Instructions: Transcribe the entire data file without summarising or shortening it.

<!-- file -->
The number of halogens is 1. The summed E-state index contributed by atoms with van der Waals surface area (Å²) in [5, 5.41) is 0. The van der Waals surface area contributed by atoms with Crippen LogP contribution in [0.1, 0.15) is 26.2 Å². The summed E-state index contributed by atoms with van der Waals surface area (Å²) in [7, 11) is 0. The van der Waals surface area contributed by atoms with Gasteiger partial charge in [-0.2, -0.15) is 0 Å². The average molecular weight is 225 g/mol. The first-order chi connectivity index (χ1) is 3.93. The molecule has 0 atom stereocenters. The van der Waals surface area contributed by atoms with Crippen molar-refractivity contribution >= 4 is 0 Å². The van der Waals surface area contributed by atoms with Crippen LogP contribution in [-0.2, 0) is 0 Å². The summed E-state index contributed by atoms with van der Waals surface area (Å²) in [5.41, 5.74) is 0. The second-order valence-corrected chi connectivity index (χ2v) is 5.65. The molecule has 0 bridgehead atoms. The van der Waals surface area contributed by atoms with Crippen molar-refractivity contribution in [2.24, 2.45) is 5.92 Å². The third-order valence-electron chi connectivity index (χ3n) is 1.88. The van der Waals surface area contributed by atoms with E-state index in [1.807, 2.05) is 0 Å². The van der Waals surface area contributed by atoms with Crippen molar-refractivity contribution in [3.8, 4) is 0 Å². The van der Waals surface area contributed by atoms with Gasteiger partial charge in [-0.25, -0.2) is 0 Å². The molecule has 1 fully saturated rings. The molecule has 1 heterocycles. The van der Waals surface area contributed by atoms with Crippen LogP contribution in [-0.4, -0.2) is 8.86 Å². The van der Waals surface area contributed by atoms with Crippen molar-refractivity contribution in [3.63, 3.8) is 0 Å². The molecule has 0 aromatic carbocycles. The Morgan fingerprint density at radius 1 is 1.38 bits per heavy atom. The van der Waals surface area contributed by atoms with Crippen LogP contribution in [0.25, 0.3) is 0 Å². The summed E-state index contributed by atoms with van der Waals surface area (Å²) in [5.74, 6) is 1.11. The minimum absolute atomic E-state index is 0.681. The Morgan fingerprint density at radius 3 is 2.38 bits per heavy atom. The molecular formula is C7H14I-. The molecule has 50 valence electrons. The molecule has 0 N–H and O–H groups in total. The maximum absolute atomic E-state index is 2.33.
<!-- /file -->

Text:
The number of halogens is 1. The summed E-state index contributed by atoms with van der Waals surface area (Å²) in [5, 5.41) is 0. The van der Waals surface area contributed by atoms with Crippen LogP contribution in [0.1, 0.15) is 26.2 Å². The summed E-state index contributed by atoms with van der Waals surface area (Å²) in [7, 11) is 0. The van der Waals surface area contributed by atoms with Gasteiger partial charge in [-0.2, -0.15) is 0 Å². The average molecular weight is 225 g/mol. The first-order chi connectivity index (χ1) is 3.93. The molecule has 0 atom stereocenters. The van der Waals surface area contributed by atoms with Crippen molar-refractivity contribution >= 4 is 0 Å². The van der Waals surface area contributed by atoms with Crippen LogP contribution in [-0.2, 0) is 0 Å². The summed E-state index contributed by atoms with van der Waals surface area (Å²) in [5.41, 5.74) is 0. The second-order valence-corrected chi connectivity index (χ2v) is 5.65. The molecule has 0 bridgehead atoms. The van der Waals surface area contributed by atoms with Crippen molar-refractivity contribution in [2.24, 2.45) is 5.92 Å². The third-order valence-electron chi connectivity index (χ3n) is 1.88. The van der Waals surface area contributed by atoms with E-state index in [1.807, 2.05) is 0 Å². The van der Waals surface area contributed by atoms with Crippen molar-refractivity contribution in [3.8, 4) is 0 Å². The van der Waals surface area contributed by atoms with Gasteiger partial charge in [-0.25, -0.2) is 0 Å². The molecule has 1 fully saturated rings. The molecule has 1 heterocycles. The van der Waals surface area contributed by atoms with Crippen LogP contribution in [-0.4, -0.2) is 8.86 Å². The van der Waals surface area contributed by atoms with Crippen molar-refractivity contribution in [3.63, 3.8) is 0 Å². The molecule has 0 aromatic carbocycles. The Morgan fingerprint density at radius 1 is 1.38 bits per heavy atom. The van der Waals surface area contributed by atoms with Crippen LogP contribution in [0.25, 0.3) is 0 Å². The summed E-state index contributed by atoms with van der Waals surface area (Å²) in [5.74, 6) is 1.11. The minimum absolute atomic E-state index is 0.681. The Morgan fingerprint density at radius 3 is 2.38 bits per heavy atom. The molecular formula is C7H14I-. The molecule has 50 valence electrons. The molecule has 0 N–H and O–H groups in total. The maximum absolute atomic E-state index is 2.33.